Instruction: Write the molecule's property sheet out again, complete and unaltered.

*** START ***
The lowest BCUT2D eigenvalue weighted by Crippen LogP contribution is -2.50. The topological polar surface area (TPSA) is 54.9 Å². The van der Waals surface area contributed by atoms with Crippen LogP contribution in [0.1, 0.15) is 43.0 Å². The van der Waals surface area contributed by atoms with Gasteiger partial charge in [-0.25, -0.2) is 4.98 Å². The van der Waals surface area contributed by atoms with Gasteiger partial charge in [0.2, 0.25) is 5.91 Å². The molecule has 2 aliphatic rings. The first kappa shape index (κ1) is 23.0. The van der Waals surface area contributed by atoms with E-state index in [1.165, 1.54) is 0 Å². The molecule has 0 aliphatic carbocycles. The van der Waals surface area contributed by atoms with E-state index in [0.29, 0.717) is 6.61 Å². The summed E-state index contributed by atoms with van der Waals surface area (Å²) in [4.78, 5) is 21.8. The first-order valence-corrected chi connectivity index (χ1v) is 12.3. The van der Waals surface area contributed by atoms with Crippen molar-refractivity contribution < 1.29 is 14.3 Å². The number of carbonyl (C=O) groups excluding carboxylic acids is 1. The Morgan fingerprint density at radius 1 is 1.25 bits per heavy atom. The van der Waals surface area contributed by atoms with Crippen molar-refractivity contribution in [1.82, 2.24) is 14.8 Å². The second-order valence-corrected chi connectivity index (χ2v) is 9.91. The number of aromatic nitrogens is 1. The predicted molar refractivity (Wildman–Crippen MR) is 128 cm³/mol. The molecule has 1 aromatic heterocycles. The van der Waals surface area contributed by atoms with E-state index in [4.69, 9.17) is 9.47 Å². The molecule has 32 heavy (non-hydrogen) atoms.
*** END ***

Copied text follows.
The lowest BCUT2D eigenvalue weighted by Crippen LogP contribution is -2.50. The topological polar surface area (TPSA) is 54.9 Å². The van der Waals surface area contributed by atoms with Crippen LogP contribution in [0.1, 0.15) is 43.0 Å². The van der Waals surface area contributed by atoms with Gasteiger partial charge in [-0.25, -0.2) is 4.98 Å². The van der Waals surface area contributed by atoms with Gasteiger partial charge in [0.2, 0.25) is 5.91 Å². The molecule has 2 aliphatic rings. The first kappa shape index (κ1) is 23.0. The van der Waals surface area contributed by atoms with E-state index in [1.165, 1.54) is 0 Å². The molecule has 0 aliphatic carbocycles. The van der Waals surface area contributed by atoms with E-state index in [0.29, 0.717) is 6.61 Å². The summed E-state index contributed by atoms with van der Waals surface area (Å²) in [4.78, 5) is 21.8. The first-order valence-corrected chi connectivity index (χ1v) is 12.3. The van der Waals surface area contributed by atoms with Crippen molar-refractivity contribution < 1.29 is 14.3 Å². The number of carbonyl (C=O) groups excluding carboxylic acids is 1. The Morgan fingerprint density at radius 1 is 1.25 bits per heavy atom. The van der Waals surface area contributed by atoms with Crippen molar-refractivity contribution in [1.82, 2.24) is 14.8 Å². The second-order valence-corrected chi connectivity index (χ2v) is 9.91. The number of aromatic nitrogens is 1. The predicted molar refractivity (Wildman–Crippen MR) is 128 cm³/mol. The molecule has 1 aromatic heterocycles. The van der Waals surface area contributed by atoms with E-state index in [4.69, 9.17) is 9.47 Å². The molecule has 32 heavy (non-hydrogen) atoms.